An important point about the open( ) method is that it is almost always invoked as window.open( ), even though window refers to the global object and should therefore be entirely optional. window is explicitly specified because the Document object also has an open( ) method, so specifying window.open( ) helps to make it very clear what we are trying to do. This is not just a helpful habit; it is required in some circumstances, because, as we'll learn in Chapter 19, event handlers execute in the scope of the object that defines them. When the event handler of an HTML button executes, for example, the scope chain includes the Button object, the Form object that contains the button, the Document object that contains the form, and, finally, the Window object that contains the document. Thus, if such an event handler refers merely to the open( ) method, this identifier ends up being resolved in the Document object, and the event handler opens a new document rather than opening a new window!

We'll see the open( ) method in use in Example 13-4.

13.8.6. Window Methods Example

Example 13-4 demonstrates the Window open( ) , close( ), and moveTo( ) methods and several other window-programming techniques that we've discussed. It creates a new window and then uses setInterval( ) to repeatedly call a function that moves it around the screen. It determines the size of the screen with the Screen object and then uses this information to make the window bounce when it reaches any edge of the screen.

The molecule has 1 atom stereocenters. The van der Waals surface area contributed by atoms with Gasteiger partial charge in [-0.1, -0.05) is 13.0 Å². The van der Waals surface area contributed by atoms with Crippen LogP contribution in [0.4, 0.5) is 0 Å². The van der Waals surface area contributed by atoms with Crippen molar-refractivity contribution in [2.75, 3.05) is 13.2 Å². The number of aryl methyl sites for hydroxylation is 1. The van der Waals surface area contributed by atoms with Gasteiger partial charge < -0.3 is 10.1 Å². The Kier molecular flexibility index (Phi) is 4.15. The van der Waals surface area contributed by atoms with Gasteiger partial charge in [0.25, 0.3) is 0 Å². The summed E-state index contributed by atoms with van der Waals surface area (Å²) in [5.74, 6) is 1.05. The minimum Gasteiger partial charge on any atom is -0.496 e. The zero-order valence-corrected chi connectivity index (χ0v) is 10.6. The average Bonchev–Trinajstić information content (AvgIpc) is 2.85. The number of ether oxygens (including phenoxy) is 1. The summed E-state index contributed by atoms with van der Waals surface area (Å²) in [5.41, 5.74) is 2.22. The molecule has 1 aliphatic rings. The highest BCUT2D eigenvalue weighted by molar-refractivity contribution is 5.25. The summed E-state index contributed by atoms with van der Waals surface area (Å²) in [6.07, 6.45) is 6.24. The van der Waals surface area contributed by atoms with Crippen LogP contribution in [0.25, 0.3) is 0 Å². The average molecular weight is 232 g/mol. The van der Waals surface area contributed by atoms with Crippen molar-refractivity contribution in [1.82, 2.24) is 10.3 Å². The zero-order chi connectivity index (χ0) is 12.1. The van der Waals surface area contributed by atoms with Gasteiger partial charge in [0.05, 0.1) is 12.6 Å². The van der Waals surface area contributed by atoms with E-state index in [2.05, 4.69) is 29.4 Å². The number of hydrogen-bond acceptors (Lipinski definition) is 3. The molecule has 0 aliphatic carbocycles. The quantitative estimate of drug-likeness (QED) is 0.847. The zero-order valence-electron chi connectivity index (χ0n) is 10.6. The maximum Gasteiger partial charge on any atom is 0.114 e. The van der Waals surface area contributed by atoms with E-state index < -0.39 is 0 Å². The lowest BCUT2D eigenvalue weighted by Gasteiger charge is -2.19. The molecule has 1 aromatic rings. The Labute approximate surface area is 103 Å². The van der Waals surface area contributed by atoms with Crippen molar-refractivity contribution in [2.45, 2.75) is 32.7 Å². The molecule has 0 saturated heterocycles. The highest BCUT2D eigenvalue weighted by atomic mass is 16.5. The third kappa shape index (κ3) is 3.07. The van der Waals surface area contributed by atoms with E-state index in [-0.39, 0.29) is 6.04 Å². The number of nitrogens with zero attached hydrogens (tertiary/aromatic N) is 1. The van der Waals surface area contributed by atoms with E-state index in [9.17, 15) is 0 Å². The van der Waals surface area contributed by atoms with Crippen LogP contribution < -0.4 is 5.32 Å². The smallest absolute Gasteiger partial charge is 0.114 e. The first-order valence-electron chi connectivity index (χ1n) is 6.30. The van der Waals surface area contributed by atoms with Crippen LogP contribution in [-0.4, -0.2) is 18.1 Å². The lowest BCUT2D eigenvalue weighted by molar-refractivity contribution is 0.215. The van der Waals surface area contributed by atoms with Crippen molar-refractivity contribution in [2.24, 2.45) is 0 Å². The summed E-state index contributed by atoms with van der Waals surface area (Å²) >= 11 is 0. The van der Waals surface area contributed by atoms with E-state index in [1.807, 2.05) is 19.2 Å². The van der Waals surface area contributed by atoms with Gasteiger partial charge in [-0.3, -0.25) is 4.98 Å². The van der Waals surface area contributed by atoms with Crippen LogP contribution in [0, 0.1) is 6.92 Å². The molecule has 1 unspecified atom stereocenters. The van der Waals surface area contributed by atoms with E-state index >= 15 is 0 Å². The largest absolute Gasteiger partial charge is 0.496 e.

Example 13-4. Moving a window

// Here are the initial values for our animation
var x = 0, y = 0, w=200, h=200;  // Window position and size
var dx = 5, dy = 5;              // Window velocity
var interval = 100;              // Milliseconds between updates

// Create the window that we're going to move around
// The javascript: URL is simply a way to display a short document
// The final argument specifies the window size
var win = window.open('javascript:"<h1>BOUNCE!</h1>"', "", 
                      "width=" + w + ",height=" + h);

// Set the initial position of the window

// Use setInterval( ) to call the bounce( ) method every interval 
// milliseconds. Store the return value so that we can stop the
// animation by passing it to clearInterval( ).
var intervalID  = window.setInterval("bounce( )", interval);

// This function moves the window by (dx, dy) every interval ms
// It bounces whenever the window reaches the edge of the screen
function bounce( ) {
    // If the user closed the window, stop the animation
    if (win.closed) {

    // Bounce if we have reached the right or left edge
    if ((x+dx > (screen.availWidth - w)) || (x+dx < 0)) dx = -dx;

    // Bounce if we have reached the bottom or top edge
    if ((y+dy > (screen.availHeight - h)) || (y+dy < 0)) dy = -dy;

    // Update the current position of the window
    x += dx;
    y += dy;

    // Finally, move the window to the new position

<!-- Clicking this button stops the animation! -->
<input type="button" value="Stop" 
       onclick="clearInterval(intervalID); win.close( );">